It was hard for me because I again took it as a reflection of me. I was trying my hardest with the exercises and it still wasn’t good enough. Why couldn’t I make it stick? I decided maybe if I just increased the exercises and did them three times a day instead, the gains would come back. They didn’t. I lost them. I could not understand why.

I understand now. While they did a deep investigation of identifying the areas of my brain that were not functioning properly and assigned the rehab exercises for those specific areas, it was not sustainable. It was not sustainable because of the underlying problem of rampant inflammation and neurosteroid imbalance. My brain could not hold on to the gains because it was simply not prepared to receive or keep them. 

I’ve discussed previously that maybe the timing of a treatment is just as important as the treatment itself. I truly believe there is major benefit to functional neurology, but I don’t believe I was at a point where my brain was ready to receive it and hold on to it. How could those improvements thrive in a brain riddled with inflammation? And one without the proper levels of neurosteroids, potent regulators of neuroinflammation.

It was a safe space for my brain that made it feel good. But once I left that space, my brain faced that familiar reality – the perception that everything was a threat and inundated with inflammation. The intensive positive input I received day in and day out from rehab was gone and so those connections became weak and lax, falling victim to the diffuse inflammation throughout my brain. There was nothing to combat it.

While at Innova, I thought, this is the missing puzzle piece. This is the thing that will get me better. While it didn’t turn out to be that, it did bring me a little hope to keep going and it brought me a reprieve from my symptoms for even a brief moment, which was more valuable to me than anything leading up to that point. It also opened my eyes to the deeper issues within my brain and my vision, which ultimately led me to find a neuro-optometrist which has been a huge, much needed resource. It also led me to explore the role of my neck in my recovery which had been neglected up until that point. I truly believe functional neurology can help patients whose brains are ready to receive the benefits and hold on to them.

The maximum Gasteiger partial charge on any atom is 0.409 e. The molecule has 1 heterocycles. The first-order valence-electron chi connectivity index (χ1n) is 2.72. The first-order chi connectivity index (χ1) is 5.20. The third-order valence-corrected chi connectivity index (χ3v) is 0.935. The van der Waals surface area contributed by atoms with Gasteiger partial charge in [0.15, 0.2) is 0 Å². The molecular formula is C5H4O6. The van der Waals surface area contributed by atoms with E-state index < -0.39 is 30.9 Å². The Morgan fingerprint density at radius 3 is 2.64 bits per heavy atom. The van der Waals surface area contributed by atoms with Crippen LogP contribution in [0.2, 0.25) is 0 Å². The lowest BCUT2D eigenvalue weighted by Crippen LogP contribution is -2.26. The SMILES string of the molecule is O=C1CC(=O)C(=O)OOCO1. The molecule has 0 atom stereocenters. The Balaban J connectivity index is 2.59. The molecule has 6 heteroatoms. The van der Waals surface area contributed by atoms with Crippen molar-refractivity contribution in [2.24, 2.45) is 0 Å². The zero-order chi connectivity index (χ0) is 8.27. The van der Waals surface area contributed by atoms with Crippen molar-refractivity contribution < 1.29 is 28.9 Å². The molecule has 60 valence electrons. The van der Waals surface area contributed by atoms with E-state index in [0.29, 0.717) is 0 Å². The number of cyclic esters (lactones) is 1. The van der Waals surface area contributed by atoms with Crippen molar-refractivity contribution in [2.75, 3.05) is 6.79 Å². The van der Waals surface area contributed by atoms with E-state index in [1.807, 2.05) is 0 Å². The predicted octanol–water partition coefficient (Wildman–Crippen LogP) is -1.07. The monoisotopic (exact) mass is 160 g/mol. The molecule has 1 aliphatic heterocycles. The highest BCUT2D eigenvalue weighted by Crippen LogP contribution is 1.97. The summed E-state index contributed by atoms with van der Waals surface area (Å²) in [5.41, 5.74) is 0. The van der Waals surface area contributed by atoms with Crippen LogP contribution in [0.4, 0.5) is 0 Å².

By the end of day one, the Innova staff felt like they were family. We still keep in touch to this day. They treated me with kindness and care and brought me much needed hope. That is something that I will be forever grateful for.

Me and my Innova family!

Related Videos

GyroStim weee!
Complex Proximal Joint Movements
Sinusoidal Partial Rotations


Chiropractic Functional Neurology: An Introduction, 2017. PMID: 30881237.

Traumatic Brain Injury Treatment Everyone Should Know About: Success at the Regenerative Medicine Center

A few months ago, I started a new treatment protocol for traumatic brain injury (TBI) at the Regenerative Medicine Center in Pittsburgh. I faced many obstacles leading up to this treatment that had prevented me from exploring it much sooner in my recovery. I was told I couldn’t get better, to accept that this is the best I’ll ever get. This is a similar tune heard by many TBI sufferers and it shouldn’t be that way. I hope that my experience can bring some much needed light and perspective to both brain injury sufferers and medical providers alike.